Recent Developments in Loan Modification Law

A property owner sometimes claims that an agreement was reached with his lender to modify a loan, and that the lender breached the loan modification agreement and proceeded with a foreclosure in breach of the agreement. The first obstacle faced by the homeowner is a rule known as the “statute of frauds,” which generally bars the introduction of evidence of an oral agreement concerning a type of contract that must be in writing, rather than oral, such as an agreement to transfer an interest in real property.

The court of appeal in Rossberg vs. Bank of America (2013) 219 CA 4th 1481 held that a homeowner could not state a cause of action for fraud against the lender for failure to comply with an oral loan modification, where the lender moved forward in violation of the agreement and completed a foreclosure sale and then evicted the homeowner, because the loan modification was oral and not written.

However, another loan modification dispute with different facts, also decided in 2013, arrived at a different result. In the case of Chavez vs. Indymac Mortgage Services (2013) 219 CA 4th 1052, Indymac recorded a notice of default and election to sell pursuant to its deed of trust. The homeowner requested a loan modification. The lender sent a loan modification agreement to the homeowner, which the homeowner signed and returned to the lender – but the lender did not sign. The lender moved forward and held a foreclosure sale and evicted the homeowner. The trial court dismissed the homeowner’s complaint. The court of appeals reversed the trial court and held that the homeowner could state allegations for breach of contract and “equitable estoppel” preventing Indymac from relying upon the defense of the statute of frauds. The court of appeals noted that the homeowner might be able to make an argument that there were sufficient facts to show that Indymac should equitably be prevented from relying upon the defense of the statute of frauds, because the homeowner might be able to show that he undertook an additional obligation, besides the obligation simply to pay principal and interest that he already owed, in that the alleged loan modification added the unpaid and deferred interest to the outstanding amount of principal, and under the loan modification agreement, interest would then accrue on unpaid interest. Under that theory, the homeowner could be considered to have agreed to take on an additional obligation. In other words, the homeowner gave additional consideration for the loan modification agreement, and such additional consideration could take the loan modification outside the defense of the statute of frauds.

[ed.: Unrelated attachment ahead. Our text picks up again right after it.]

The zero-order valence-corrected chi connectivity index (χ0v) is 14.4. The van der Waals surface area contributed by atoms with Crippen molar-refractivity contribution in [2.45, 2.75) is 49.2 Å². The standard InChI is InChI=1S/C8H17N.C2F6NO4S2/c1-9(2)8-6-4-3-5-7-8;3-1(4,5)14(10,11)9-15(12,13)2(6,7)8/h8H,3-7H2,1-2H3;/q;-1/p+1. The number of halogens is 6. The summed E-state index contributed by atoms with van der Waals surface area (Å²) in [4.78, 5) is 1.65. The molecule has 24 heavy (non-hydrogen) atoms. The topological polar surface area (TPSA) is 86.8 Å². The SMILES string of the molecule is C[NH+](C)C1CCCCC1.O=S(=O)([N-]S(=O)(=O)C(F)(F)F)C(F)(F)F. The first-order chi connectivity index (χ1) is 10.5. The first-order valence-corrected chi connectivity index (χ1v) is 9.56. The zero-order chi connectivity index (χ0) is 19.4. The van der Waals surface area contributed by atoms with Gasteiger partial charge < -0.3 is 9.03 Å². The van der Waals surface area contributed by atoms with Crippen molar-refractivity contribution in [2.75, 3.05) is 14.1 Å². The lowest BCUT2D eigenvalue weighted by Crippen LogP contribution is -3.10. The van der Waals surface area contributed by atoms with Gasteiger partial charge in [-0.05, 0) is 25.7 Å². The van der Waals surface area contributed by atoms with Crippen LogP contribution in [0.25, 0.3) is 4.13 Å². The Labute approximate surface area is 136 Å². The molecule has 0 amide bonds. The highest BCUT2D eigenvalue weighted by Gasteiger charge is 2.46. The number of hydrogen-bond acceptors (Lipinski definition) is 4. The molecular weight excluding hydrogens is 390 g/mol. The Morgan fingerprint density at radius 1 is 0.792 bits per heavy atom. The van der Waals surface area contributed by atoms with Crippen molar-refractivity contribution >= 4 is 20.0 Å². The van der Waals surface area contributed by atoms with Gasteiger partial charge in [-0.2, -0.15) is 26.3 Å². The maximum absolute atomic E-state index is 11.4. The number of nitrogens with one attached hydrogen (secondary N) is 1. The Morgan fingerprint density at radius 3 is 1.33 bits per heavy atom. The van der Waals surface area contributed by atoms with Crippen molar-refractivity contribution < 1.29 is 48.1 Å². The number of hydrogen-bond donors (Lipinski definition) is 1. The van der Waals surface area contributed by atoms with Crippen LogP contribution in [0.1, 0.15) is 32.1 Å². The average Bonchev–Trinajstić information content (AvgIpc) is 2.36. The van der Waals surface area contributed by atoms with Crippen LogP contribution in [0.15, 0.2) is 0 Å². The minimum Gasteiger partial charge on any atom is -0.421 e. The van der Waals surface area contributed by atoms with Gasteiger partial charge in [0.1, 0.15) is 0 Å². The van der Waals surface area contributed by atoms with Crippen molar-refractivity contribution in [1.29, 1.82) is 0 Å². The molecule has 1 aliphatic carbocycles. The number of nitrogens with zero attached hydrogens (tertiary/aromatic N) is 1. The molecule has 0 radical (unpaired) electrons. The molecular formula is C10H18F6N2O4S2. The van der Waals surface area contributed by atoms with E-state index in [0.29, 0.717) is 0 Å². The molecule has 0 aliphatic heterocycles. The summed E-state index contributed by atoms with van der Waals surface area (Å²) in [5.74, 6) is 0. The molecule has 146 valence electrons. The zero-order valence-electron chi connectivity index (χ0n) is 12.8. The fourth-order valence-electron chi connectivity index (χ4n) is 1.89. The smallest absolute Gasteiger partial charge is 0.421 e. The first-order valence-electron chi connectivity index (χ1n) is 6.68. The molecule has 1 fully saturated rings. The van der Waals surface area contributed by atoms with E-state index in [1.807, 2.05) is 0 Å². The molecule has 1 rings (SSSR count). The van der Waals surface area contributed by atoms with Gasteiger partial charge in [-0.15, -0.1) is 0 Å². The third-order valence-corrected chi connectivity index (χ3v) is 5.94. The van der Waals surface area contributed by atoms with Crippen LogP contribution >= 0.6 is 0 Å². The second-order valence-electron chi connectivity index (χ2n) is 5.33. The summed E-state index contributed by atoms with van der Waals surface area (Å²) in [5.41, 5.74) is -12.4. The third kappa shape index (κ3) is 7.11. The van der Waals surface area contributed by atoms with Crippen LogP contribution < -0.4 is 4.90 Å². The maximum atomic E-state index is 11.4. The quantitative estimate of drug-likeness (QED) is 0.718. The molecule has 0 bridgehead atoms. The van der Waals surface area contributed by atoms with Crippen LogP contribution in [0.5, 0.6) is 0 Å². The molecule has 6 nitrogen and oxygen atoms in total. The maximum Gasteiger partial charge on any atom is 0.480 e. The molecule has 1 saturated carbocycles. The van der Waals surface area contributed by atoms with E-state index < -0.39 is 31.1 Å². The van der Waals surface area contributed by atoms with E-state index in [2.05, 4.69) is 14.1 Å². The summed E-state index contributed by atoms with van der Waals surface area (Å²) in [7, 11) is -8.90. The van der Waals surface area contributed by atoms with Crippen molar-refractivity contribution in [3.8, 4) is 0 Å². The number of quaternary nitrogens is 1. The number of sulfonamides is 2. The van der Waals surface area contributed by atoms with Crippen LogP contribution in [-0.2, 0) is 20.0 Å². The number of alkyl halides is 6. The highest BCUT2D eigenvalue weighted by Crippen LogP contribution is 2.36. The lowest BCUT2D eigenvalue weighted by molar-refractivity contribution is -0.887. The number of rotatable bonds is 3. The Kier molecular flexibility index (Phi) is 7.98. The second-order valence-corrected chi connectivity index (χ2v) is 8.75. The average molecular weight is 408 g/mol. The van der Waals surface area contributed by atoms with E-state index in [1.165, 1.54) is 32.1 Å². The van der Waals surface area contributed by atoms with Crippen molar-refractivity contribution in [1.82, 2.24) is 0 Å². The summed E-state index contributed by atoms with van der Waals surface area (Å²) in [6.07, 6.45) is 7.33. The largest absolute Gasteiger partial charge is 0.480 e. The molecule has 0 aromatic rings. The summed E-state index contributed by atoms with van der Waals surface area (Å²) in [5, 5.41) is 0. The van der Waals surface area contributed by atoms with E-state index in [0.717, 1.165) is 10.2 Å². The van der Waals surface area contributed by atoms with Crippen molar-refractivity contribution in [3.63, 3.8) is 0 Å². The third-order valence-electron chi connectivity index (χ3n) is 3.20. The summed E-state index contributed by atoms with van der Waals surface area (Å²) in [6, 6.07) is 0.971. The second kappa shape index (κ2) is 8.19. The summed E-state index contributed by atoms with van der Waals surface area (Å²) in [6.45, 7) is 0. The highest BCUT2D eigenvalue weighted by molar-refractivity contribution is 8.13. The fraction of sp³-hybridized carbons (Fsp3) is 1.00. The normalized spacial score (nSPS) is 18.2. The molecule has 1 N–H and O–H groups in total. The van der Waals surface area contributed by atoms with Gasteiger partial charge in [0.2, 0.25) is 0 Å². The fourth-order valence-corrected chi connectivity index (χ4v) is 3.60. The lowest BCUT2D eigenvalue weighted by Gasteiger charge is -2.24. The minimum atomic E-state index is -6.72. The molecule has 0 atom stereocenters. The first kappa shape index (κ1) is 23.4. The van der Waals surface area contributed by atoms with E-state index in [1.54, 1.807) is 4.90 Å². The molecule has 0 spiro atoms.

In Bushell vs. JPMorgan Chase Bank (2013) 220 CA 4th 915, a homeowner brought suit against a lender alleging that the homeowner had completed a trial loan modification program and that the lender had failed to offer the homeowner a permanent loan modification. The Home Affordable Modification Program (known as HAMP) required that the lender offer a permanent loan modification after the homeowner successfully completed a trial loan modification. Lenders that took part in the HAMP program received public tax dollars and, in return, where required to comply with the provisions of the law requiring that homeowners who successfully completed a trial period plan be offered a permanent loan modification. The court of appeals in Bushell held that the federal regulations concerning trial payment plans imposed upon the lender the obligation to offer the borrower a permanent loan modification.

The determination of whether a property owner might have an enforceable claim against a lender for breach of a promise to make a loan modification requires a careful examination of the facts of the particular case.

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